Medical memoirs are a dime a dozen, but I’ve never read a medic’s memoir and the title, “A Thousand Naked Strangers” is just too good to pass up.
A Thousand Naked Strangers is an Atlantan’s chronicle of the decade he worked as a paramedic in the city. I’ve never really known much about Atlanta, except for the stories my dad told of the month he worked there in 2000 – before Hazzard began his journey.
Hazzard’s narrative is genuine and unpretentious. There is no, “I always knew I’d be a great medic” kind of spiel. It is a story of a career that found him, and ran its course. Continue reading
As someone who was a teenager in high school when Facebook and Twitter (and even MySpace) started out, I feel like a bit of a pioneer in terms of social media. My generation was the one that had to figure out how drastically the battlefields of high school are altered when social media enters the picture.
NEED appealed to me because of that, and because it had all the ingredients for a good YA thriller: cyber anonymity, an unknown antagonist, and of course: a small-town high school.
And I was not disappointed.
I DEVOURED this book – something that doesn’t often happen because work and yada-yada-yada, but I could NOT put it down. I fell asleep with it last night and then finished the last 10% during my lunch break today. That’s how into it I was. Continue reading
“The best strategies in healthcare begin with empathy.”
An Epidemic of Empathy in Healthcare: How to Deliver Compassionate, Connected Patient Care that Creates a Competitive Advantage by Thomas H. Lee was kind of a mouthful of a book. It attracted me, predictably, because I am serious about empathy in healthcare.
I’ve seen many examples of healthcare where empathy is lacking, and it breaks me. And, as I have progressed in my own career, I have witnessed in myself instances where my ability to empathise has been eroded, too. It’s not an uncommon occurrence for medical students and young doctors to notice how they become hardened during the early years of their clinical training. Continue reading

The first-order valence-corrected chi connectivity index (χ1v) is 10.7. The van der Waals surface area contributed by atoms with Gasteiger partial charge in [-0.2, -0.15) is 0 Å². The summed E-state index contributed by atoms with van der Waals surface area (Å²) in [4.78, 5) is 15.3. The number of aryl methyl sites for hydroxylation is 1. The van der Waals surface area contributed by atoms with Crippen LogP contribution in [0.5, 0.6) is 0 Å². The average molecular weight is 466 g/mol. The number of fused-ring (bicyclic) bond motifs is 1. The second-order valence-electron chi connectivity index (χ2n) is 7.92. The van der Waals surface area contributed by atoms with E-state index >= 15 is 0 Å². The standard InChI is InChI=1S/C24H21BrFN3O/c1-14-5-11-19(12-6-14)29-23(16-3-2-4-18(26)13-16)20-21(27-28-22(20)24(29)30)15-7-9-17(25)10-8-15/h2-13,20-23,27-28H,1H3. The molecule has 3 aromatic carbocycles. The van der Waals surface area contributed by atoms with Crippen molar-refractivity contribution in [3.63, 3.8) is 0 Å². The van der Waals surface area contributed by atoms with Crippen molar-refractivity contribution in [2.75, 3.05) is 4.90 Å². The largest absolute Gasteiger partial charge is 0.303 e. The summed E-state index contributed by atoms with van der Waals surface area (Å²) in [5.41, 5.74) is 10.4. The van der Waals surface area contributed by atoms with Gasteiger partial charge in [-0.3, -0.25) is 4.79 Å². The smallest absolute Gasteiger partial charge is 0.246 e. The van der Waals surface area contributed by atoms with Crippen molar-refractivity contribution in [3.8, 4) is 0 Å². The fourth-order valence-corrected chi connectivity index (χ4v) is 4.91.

I’m on leave in Cape Town and it is wonderful! As part of my effort to squish as much fun into a week as possible, my sister and I watched West Side Story at the Artscape Opera House.
It. Was. AMAZING.
Image via The Fugard Theatre. Click for site.
What I knew of The Fugard Theatre Company going in: they stage the well-known Rocky Horror Show in Cape Town regularly and do it well. Their home theatre is fairly small, so the Artscape was necessary for a production of this size. Continue reading
As interns we are allocated 22 days of leave annually, and we are allowed a maximum of eight days per four months. This ensures that we don’t miss out too much of any of our rotations, but necessitates some fine planning if one wishes to take a break.
So instead of going very far for a weekend breakaway, we learn to explore the gems spread around the Eastern Cape. Continue reading
South African schools don’t really study The Giver by Lois Lowry as prescribed reading, so I finally read it last weekend. I had been putting it off for years but it is such a quick and easy read that I could read it in an afternoon.
Guys, I had so many thoughts about it afterwards. On GoodReads I gave it a pretty high rating, BECAUSE THERE WAS NO “QUESTION-MARK” OPTION! I have never felt so conflicted about a book before. Okay, maybe once before, in Lord of the Flies, after that whole thing with the rock happened. That was unnecessary.
My name be Ice Cream Fifteen Star. This be the tale of how I bring the cure to all the Nighted States, save every poory children, brief for life. Is how a city die for selfish love, and rise from this same smallness. Be how the new America begin, in wars against all hope – a country with no power in a world that hate its life. So been the faith I sworn, and it ain’t evils in no world nor cruelties in no red hell can change the vally heart of Ice Cream Star.
In the ruins of a future America, fifteen-year-old Ice Cream Star and her people survive by scavenging in the detritus of an abandoned civilization. Theirs is a world of children – by the time they reach the age of twenty, each of them will die of the disease they call posies. Continue reading